The little lungs in my mouth 

have grown again today, swollen like overripe fruit that’s starting to ferment in the sun. If I adjust the angle of the light peering into the small cave behind my front teeth, sometimes they look like brains instead. I enjoy checking on them every day, watching how they bob and quiver with every breath and gulp and vowel from my hot potato voice. I like seeing my uvula wiggle like it’s scared it’s going to be squashed between them soon. 

I stare because I know I’m looking at the gateway to something you’re not supposed to see: your own insides. I wonder if the soft tubes in my throat are the same hue of red with a glistening film of blood orange. I picture my real full-sized lungs, inflating in my chest like a set of old bagpipes, making a crackling noise that bubbles up to my collarbones when I lie down. I think about the tubes splitting off again to other parts of my body, sending oxygen and nutrients across the sprawling planes and delicate ecosystems of organs and flesh. An alien landscape that my brain must know my eyes could never handle.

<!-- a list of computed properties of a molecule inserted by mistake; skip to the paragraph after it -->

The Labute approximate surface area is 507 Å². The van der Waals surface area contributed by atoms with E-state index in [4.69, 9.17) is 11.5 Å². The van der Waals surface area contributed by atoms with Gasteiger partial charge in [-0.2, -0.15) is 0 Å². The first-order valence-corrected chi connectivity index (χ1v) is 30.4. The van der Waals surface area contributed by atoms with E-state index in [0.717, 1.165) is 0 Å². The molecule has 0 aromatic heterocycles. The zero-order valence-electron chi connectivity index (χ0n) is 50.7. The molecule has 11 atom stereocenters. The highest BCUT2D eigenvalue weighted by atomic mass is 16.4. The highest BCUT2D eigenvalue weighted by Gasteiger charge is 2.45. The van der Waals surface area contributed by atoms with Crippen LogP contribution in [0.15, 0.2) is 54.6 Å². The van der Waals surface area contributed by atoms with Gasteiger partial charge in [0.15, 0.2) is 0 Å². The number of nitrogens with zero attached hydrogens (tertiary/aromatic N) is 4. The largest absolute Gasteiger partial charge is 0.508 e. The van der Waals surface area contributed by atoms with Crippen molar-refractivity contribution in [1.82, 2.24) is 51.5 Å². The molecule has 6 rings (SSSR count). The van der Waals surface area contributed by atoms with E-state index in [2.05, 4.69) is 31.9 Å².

When the pain is especially bad, I imagine the little lungs being plucked from my mouth, root and stem, and asking the surgeon if I can take them home. While I recovered, alternating between eating toast and ice cream, I’d pickle the little lungs and display them in a jar on my mantelpiece. They’d glow in the light from the fire on winter nights. They’d be my own medical oddity, a museum curiosity for visitors to find horror and delight in. Friends and family members would call me strange but soon they’d take the jar in their own hands and hold it up by the window, examining it from every angle, and I’d laugh while I waited for the kettle to boil. As I’d sip my tea, which would go down much too easily, I’d look at them proudly: those little lungs that once lived in my mouth.

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By Sophie Campbell

Sophie Campbell is a fiction writer and holds a Master’s degree in Creative Writing from the University of Strathclyde. She enjoys writing stories about ordinary people and, occasionally, the supernatural. Sophie has had short stories published with Speculative Books, Razur Cuts, The Instant Noodle Literary Review, Aloe Magazine and others. She is currently working on drafting a novel. Sophie is also interested in counter culture, witchcraft and Scottish folk tales.

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